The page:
As an animal healer, I am constantly thinking about animals–the ones in my care and those that are not. Lately clients from various parts of the country are telling me that they are living with 100 plus temperatures and that they”re just staying indoors with their animal companions. AND I cannot help but think of the animals who are not in air conditioning.
Some people love the heat—the hotter the better while others cannot tolerate it. No matter which type you are, there comes a time when hot is too hot. On the news during hot periods, you will hear of hospitals dealing with people suffering from the heat.
As humans we have options in getting help from the heat, but what is haunting for me are those who have no options such as the animals in factory farms. These barns house animals in aluminum barns which heat up quickly in addition to the heat from the bodies of thousands of animals in a small space.
One example, more than one egg-laying chicken is in one cage, and all around them are other cages. They are stacked on top of each other, their poop falling on those below them. Chickens that are raised for their meat are not caged yet their ability to move is at the most about the size of an 8 x 12 piece of paper. These barns are built for productivity not comfort. Animals die every day in these barns due to the conditions of crowding, drugs given to them daily in their water, etc. The conditions are difficult enough and then when the weather is extreme, well, I weep for them more.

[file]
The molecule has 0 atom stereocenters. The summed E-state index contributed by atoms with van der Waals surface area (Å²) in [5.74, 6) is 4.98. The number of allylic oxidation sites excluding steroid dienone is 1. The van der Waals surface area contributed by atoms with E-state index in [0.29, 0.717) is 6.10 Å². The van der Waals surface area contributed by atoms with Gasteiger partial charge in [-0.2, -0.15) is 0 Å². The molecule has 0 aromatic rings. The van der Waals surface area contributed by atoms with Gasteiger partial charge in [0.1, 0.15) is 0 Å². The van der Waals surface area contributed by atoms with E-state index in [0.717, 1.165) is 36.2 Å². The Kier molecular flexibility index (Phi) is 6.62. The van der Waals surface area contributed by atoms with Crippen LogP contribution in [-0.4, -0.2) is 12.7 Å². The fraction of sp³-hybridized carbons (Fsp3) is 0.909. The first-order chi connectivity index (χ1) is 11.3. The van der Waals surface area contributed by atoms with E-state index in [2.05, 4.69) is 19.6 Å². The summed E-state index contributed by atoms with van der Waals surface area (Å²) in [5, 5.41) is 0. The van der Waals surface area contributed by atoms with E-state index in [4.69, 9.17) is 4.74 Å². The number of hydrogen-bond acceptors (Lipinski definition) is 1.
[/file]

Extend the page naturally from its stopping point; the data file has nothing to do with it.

The hot temperature is also hard on wildlife, and it is especially painful when I hear of wildfires destroying thousands of acres. Again, it’s difficult for people in the area, yet they have the means to relocate. That is not possible for all wildlife especially the very young.
Whether you believe in global warming or not, we can all agree that excessive heat and lack of rain is hard on all living creatures. Any body can get overheated, and no one can survive without water.
Small things we can do:
– Provide water for birds in the summer and winter
– Eat less meat and eggs (or buy organic) to keep demand for factory farms down
– Support natural habitat to allow wildlife enough land/trees for shelter